Michael Henry Barckley - Letters From the Seventh Artillery - June 5, 1864
7th Regiment Artillery (Heavy), NY Volunteers Civil War Newspaper Clippings
Letters From the Seventh Artillery.
[Correspondence of the Albany Knickerbocker.]
CAMP NEAR CHICAHOMINY,
IN THE FIELD, June 5, 1864.
Mr. EDITOR: The Seventh New York Artillery has been three weeks in active campaigning. Assigning some limit to human endurance, I think I speak truth in saying that "rarely have the energies of fellow mortals been more severely taxed than have those of this regiment since we issued from the fortifications in defence of Washington. Our experience has been one succession of forced marches, severe fighting or rapid entrenching. The New York Times correspondent correctly states the case in saying, "Whatever may be the determination of the enemy, there will be no change or let up in the resolve of this army; of its commander, and of the head of all the armies of the United States. That resolve is to put the matter through, cost what it may. In doing this we shall add to the already appalling list of losses we have experienced in this unparalleled battle of eight days' duration, but we shall end by crushing them to powder." This being the policy to which we are reduced, of course it is entirely out of place to complain of any excess in amount of toil, privation and suffering to which we may be subjected. The war has now approached that culminating state when no sacrifice must be spared to ensure rapid success; it is the policy of arithmetical computation, and there is no doubt that the price of human blood and treasure at which the accomplishment of this national object is estimated, is of a most unstinted liberality. Therefore, appearing as we do, as actors in this bloody drama, at this, its approaching catastrophe, we must summon up all our fortitude and patriotic endurance to reconcile us to the unspeakable sacrifices that are daily demanded of us.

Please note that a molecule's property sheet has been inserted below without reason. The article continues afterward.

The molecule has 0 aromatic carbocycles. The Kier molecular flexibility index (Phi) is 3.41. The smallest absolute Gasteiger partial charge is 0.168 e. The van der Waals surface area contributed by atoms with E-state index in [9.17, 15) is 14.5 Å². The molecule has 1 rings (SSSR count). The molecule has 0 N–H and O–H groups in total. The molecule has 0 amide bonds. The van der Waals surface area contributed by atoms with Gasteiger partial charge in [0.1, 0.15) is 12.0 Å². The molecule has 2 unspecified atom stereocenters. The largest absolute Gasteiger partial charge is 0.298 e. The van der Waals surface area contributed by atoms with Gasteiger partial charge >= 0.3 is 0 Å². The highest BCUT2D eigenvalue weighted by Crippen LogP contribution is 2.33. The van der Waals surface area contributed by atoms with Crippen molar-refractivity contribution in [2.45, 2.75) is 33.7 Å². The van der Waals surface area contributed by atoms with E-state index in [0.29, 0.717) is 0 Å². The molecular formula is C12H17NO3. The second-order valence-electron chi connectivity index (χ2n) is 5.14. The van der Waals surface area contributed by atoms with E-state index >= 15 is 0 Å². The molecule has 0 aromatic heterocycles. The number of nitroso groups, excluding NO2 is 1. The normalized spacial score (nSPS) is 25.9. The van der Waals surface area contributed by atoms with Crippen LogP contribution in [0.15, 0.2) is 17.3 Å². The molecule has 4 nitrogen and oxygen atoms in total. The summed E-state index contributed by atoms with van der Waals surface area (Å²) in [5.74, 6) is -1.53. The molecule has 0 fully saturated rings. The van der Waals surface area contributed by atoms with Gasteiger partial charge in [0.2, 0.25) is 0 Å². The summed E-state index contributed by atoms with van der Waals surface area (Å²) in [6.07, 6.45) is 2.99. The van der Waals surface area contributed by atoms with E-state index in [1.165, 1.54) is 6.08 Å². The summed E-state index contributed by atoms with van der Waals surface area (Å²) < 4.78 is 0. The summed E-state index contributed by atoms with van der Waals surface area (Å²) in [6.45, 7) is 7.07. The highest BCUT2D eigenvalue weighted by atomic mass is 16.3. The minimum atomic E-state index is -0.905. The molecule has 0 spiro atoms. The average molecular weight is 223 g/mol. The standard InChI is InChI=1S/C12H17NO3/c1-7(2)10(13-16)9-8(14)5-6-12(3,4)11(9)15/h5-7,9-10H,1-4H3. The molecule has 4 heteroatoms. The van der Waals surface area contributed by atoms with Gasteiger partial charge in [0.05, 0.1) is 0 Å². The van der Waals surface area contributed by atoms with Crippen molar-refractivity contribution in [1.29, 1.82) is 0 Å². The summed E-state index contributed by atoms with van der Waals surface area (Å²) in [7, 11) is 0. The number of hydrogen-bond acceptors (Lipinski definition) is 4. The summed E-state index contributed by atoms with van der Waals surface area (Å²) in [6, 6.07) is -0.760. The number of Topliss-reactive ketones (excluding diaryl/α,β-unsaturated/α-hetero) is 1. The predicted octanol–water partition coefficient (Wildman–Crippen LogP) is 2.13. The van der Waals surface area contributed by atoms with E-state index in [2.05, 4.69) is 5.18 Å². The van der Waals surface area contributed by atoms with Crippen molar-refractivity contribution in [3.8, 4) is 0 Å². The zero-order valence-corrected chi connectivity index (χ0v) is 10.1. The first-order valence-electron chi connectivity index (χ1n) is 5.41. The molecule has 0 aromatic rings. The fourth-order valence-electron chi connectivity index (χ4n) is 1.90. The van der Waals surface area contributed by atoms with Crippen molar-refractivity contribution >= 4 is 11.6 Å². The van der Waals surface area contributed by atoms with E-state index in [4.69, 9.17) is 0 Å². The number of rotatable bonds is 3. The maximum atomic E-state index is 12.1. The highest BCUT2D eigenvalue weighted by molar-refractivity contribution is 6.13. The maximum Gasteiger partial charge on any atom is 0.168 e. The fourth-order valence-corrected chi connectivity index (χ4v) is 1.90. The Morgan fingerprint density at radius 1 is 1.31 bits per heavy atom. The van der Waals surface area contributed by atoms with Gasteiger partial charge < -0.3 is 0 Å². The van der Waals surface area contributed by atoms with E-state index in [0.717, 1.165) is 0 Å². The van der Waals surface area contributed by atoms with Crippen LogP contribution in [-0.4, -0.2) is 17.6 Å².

After having executed some brilliant flank movements, we seem now to have brought our wary foe to bay; our advanced lines are within a few feet of the enemy's position, and one continual skirmish firing is kept up night and day.
The Seventh has already won an honorable record for itself; it has taken part in the most hazardous enterprises since its incorporation into the fighting Second Corps. But we have lost severely. On leaving Washington on the 15th ult., our morning report showed an aggregate strength of 1,850 officers and men; to day we report 932 men present for duty. Our loss in officers has been equally severe. Yesterday we suffered an irreparable loss in the death of our beloved commander, Col. Lewis O. Morris. He had just commenced a letter to his lady, remarking as he sharpened his pencil, "I must write home, or my folks will have me killed. At this moment the division commander, Gen. Barlow, approached to inquire about the construction of a field work, and desired Col. Morris to accompany him to inspect it. He had not advanced many paces when he was struck by a rifle ball, which entered at the shoulder, passed through the lung and rested in the spine. He lingered for five hours in great agony, and then tranquilly died.
The command of the regiment devolves upon Lt. Col. John Hastings, an officer of undoubted courage and good military capacity. In his hands the reputation of the regiment is safe, while his care and consideration for the interests of his men form a prominent feature in his character.
I subjoin a list of casualties among the officers which you have not yet received:
Capt. S. E. Jones, contused shoulder.
Lieut. E. G. McCleary, missing.
Lieut. J. B. Read, severely wounded and missing.
Lieut. Charles Ducharme, wounded in heel.
Lieut. C. Swaine Evans, wounded in shoulder, serious.
Lieut. Michael J. Barckley, wounded in leg.
Lieut. Thos. S. McClure, killed.
The weather is lovely, and our stay here in the trenches affords needful rest to the men.
Yours, truly, Nemo.